“I don’t say much, but when I do, you better listen.”
I got my undergraduate degree at UC Berkeley, a very progressive and open public university, and there were plenty of protests on campus from the black lives matter movement to high tuition fees. And if I learned one thing from my university education, it’s to use my voice. I don’t go out there and protest, but I know that words are a powerful weapon when used correctly. So that’s what I’m doing.
This blog isn’t a blog about politics, but I do feel like I should share this story because it has impacted my life in some way.
Back in my undergrad days, while I was walking home from class one day with my male friend, a ragged old white man was spouting nonsense and calling people that were walking by absurd names. I didn’t understand why he was doing that but I assumed it was because of the latest protest on campus, and so this man thought it was okay to say whatever he wants.
My friend and I walked passed him and he yelled at us, “Hey, you girl stopped!”
I wanted to avoid this guy and his nonsense so we pretended that we didn’t hear him and continued walking, but he yelled at us again, “You stopped!”
Reluctantly, my friend and I turned around.
And the old white man pointed specifically at me and said, “YOU’RE A TERRORIST. YOU DON’T BELONG HERE! GET OUT OF MY COUNTRY!”
I just gave the guy a puzzling look and said, “Ok….” I gave him the benefit of the doubt—I mean he could be drunk or completely high—but never in my life have I felt truly scared. If confronted, he looked like the type of guy that would physically attack someone. There were other people around us, but they only looked and stared. They didn’t do anything. In fact, I think they were scared too. Probably because of the crazy guy shouting nonsense, but also from the word, “terrorist” and the target of that word, me.
I wanted to walk away but was too scared to move. It wasn’t until I heard my friend said, “Let’s go,” that I started to move. And we walked away fast, but the guy continued to point at me and yell, “SHE’S A TERRORIST!”
When I got home, I wanted to cry because I was scared. I thought to myself, “I’m not a terrorist. I was born in the U.S. This is my home. Why was he thinking that?”
The only thing I could speculate his accusations on is the color of my skin. I have brown skin, black hair, and brown eyes. It was at that point where I became hyper aware of the word, “terrorist,” and all the stigmas and negativity that it brought to all different groups of innocent people. I was aware of it before, but I never thought people would be bold and ignorant enough to start freely labeling others as “terrorists” based on their race and religion without knowing them as individuals and also to spread fear over Islam to everyone (and yes, to me Islam is a religion and also I WAS TAUGHT TO RESPECT OTHER PEOPLE’S RELIGIOUS BELIEFS even if they aren’t the same as mine). It’s different when you are on the other side: the victim/the one accused. I always believe that a person’s character should be based on his or her personality, skills, and actions as oppose to their physical appearance. But from what I was exposed to, I realized that there are still people out there who think otherwise.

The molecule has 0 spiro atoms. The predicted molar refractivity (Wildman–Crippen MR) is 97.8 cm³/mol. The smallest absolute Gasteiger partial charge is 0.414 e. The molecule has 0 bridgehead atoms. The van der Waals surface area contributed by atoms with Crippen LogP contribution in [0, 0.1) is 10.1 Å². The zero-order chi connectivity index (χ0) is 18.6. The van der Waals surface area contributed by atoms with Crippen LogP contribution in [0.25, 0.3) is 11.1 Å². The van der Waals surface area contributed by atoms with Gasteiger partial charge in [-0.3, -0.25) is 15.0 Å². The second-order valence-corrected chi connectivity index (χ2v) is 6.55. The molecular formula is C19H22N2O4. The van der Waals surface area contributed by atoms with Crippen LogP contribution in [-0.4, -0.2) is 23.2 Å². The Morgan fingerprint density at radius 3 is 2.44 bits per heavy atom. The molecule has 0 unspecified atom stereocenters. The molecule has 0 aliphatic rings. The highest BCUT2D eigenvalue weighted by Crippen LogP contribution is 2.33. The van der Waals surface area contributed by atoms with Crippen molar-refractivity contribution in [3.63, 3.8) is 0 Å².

I’m telling you this story because right now people are scared and feel threatened due to the result of this election. However, just because you can’t control what’s going on outside of your life doesn’t mean you can’t change yourself as an individual. If you believe or want to believe in this ideology that a person’s character shouldn’t be based on their social class, gender, religion, race, and disabilities then put it into practice. If we START LISTENING to other people’s viewpoints and perspectives without this blaming, arguing and illogical nonsense, then CHANGE WILL HAPPEN. It may not happen right now, but it will in the future if we adopt a mindset that’s NOT marginalizing. This could only happen if you have a positive and open-minded perspective and spread it to others. By doing so, we can start resolving some important issues that influence our daily lives.